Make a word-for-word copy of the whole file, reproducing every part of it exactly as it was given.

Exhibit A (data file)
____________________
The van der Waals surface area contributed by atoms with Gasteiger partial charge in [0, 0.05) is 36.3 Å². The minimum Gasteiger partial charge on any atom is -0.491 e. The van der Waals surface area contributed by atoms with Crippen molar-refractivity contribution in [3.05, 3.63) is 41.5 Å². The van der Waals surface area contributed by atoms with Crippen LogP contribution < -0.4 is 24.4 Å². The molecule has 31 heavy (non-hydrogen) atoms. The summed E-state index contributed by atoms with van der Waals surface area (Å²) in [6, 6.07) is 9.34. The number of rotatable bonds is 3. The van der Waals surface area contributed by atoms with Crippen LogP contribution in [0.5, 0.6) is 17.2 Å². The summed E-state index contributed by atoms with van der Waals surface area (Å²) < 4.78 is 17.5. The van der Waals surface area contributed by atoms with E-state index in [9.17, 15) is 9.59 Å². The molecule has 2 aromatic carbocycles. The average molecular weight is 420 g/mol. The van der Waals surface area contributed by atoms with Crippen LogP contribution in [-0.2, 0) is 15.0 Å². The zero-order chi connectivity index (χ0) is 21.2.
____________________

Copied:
The van der Waals surface area contributed by atoms with Gasteiger partial charge in [0, 0.05) is 36.3 Å². The minimum Gasteiger partial charge on any atom is -0.491 e. The van der Waals surface area contributed by atoms with Crippen molar-refractivity contribution in [3.05, 3.63) is 41.5 Å². The van der Waals surface area contributed by atoms with Crippen LogP contribution < -0.4 is 24.4 Å². The molecule has 31 heavy (non-hydrogen) atoms. The summed E-state index contributed by atoms with van der Waals surface area (Å²) in [6, 6.07) is 9.34. The number of rotatable bonds is 3. The van der Waals surface area contributed by atoms with Crippen LogP contribution in [0.5, 0.6) is 17.2 Å². The summed E-state index contributed by atoms with van der Waals surface area (Å²) < 4.78 is 17.5. The van der Waals surface area contributed by atoms with E-state index in [9.17, 15) is 9.59 Å². The molecule has 2 aromatic carbocycles. The average molecular weight is 420 g/mol. The van der Waals surface area contributed by atoms with Crippen LogP contribution in [-0.2, 0) is 15.0 Å². The zero-order chi connectivity index (χ0) is 21.2.